This is due to the “rapid release process” that Firefox maker Mozilla has recently implemented, meaning a new version of Firefox is out every 6 weeks. This has raised concerns about add-on compatibility, and frequent interface changes which confuse many users.
Enterprise use is an even bigger issue, as businesses have to make sure browser upgrades don’t break other crucial applications. Furthermore, upgrading software on one computer is one thing – upgrading it on several thousand or more is another.
Now, Mozilla’s chairman Mitchell Baker responds to the criticism in a blog post. He starts by acknowledging the problem: “There is work to be done to make the rapid release process smoother and hopefully more useful to more of our userbase”, he writes.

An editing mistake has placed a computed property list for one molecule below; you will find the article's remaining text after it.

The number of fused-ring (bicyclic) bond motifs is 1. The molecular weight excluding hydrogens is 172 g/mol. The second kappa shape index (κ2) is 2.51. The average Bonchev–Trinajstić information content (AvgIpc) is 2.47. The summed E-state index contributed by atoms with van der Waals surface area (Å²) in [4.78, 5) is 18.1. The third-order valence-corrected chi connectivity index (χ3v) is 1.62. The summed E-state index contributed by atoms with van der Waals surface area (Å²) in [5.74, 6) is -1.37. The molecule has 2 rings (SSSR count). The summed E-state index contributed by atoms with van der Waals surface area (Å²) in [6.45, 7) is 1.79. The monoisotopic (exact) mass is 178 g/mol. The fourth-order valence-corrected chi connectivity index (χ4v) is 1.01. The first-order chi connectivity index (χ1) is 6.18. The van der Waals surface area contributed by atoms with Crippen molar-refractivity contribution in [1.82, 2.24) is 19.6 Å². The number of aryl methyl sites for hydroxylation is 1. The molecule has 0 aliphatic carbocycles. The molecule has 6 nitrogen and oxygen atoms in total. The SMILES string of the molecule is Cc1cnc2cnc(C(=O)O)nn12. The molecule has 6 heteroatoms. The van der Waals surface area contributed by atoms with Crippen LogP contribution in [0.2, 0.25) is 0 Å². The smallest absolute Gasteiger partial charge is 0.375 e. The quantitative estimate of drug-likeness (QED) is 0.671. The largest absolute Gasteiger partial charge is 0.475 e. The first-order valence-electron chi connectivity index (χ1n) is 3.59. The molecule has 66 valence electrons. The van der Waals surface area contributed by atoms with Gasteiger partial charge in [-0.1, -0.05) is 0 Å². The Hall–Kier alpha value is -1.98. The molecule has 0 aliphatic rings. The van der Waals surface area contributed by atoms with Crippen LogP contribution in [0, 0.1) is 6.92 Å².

However, due to the rapidly changing nature of the Internet, Baker thinks it’s necessary for the browser to follow this breakneck pace. “If we want the browser to be the interface for the Internet, we need to make it more like the Internet. That means delivering capabilities when they are ready. That means a rapid release process. If we don’t do something like this the browser becomes a limiting factor in what the Internet can do”, he writes.
Baker’s end thoughts don’t leave much hope that the rapid release process will change in the near future. “There is no free lunch (…) I know that’s not a perfect answer, and it’s not a promise that we can meet everyone’s needs perfectly. Despite this, I believe the rapid release process is the right direction”, Baker writes.